exit 1

Now we can push our branch, create a pull request and see that our CI workflow is running successfully: a screenshot of the Github website showing that the workflow run successfully in a total of 5m10s


There were quite a few things we had to build in order to make this happen, and they were all a bit scattered:

  • A Dockerfile for the service
  • A Dockerfile for the end to end tests
  • A docker-compose.yaml to run the services in a reproducible way
  • A to check the health of the service before running our tests
  • The .github/workflows/pr.yaml that glues everything together.

image showing the contents of the files that were written in this blog post

Developing this wasn’t as “smooth” as I wrote it here. There were many mistakes I made in the middle that forced me to iterate a bit on how things would run locally and how they would run in the CI, for example the was only necessary in the CI. Having to define 3 stages in order to be able to run the tests in a dockerized way is also something that I haven’t seen people often do, they just rely on their CI runtime to also install dependencies and pray it does not break. I also had to play around with how to connect containers together so that our integraion tests can actually access the service. My developer experience here, in my opinion, wasn’t great. Probably no developer in the team will do a docker build && docker run locally to run their tests, it requires more effort and steps than simply using their tool of choice (in this case gradle). If the CI ever breaks, it will probably go ignored until someone decides to be unhappy for a bit and fix it.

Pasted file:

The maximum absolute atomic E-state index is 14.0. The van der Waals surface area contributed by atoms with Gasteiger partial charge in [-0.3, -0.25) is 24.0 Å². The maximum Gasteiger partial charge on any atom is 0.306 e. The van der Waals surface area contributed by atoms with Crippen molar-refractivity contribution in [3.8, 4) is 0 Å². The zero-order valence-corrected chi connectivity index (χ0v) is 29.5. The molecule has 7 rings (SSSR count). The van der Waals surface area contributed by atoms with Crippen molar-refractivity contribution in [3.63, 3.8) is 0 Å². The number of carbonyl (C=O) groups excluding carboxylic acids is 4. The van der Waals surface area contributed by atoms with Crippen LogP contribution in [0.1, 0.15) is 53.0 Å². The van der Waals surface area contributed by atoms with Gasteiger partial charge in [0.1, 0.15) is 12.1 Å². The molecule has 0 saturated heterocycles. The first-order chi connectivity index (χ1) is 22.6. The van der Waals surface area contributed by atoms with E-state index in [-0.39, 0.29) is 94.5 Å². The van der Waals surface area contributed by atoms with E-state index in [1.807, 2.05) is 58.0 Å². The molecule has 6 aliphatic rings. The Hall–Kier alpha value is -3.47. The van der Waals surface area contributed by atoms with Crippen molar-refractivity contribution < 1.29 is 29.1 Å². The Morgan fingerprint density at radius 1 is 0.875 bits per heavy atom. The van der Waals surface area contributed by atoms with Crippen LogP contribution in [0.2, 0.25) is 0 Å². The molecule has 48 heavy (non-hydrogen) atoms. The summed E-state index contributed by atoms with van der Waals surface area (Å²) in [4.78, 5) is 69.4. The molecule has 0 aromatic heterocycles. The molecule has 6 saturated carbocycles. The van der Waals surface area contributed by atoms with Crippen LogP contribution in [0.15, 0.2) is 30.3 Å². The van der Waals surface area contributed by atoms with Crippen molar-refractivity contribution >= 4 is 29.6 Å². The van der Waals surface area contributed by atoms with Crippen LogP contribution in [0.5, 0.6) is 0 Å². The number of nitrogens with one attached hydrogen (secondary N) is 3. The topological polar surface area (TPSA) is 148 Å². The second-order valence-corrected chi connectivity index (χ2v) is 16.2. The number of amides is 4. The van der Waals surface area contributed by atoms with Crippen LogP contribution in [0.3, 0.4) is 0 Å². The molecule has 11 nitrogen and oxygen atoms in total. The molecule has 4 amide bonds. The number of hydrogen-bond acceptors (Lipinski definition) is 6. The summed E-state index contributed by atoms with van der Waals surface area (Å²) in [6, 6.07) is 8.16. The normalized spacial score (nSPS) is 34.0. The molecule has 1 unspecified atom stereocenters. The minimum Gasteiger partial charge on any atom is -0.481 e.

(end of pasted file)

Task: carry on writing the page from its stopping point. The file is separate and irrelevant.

Using Dagger modules

Can Dagger provide a better experience for building this? Let’s give it a try!

Quick intro: Dagger allows you to define the entire lifecycle of your application (building, testing, packaging, etc) using code with one of the supported languages. Instead of having to write Dockerfiles and docker-compose files, you write everything in a Dagger module with your programming language of choice. Internally, Dagger leverages BuildKit and containers to make sure that the code you are writing runs anywhere in the exact the same way.

So, what do we do first? We initialize a Dagger module in our repository that will hold all the code required to build what we built before. Lets start by creating a ci folder and create a new Dagger module that will use Go:

mkdir ci && cd ci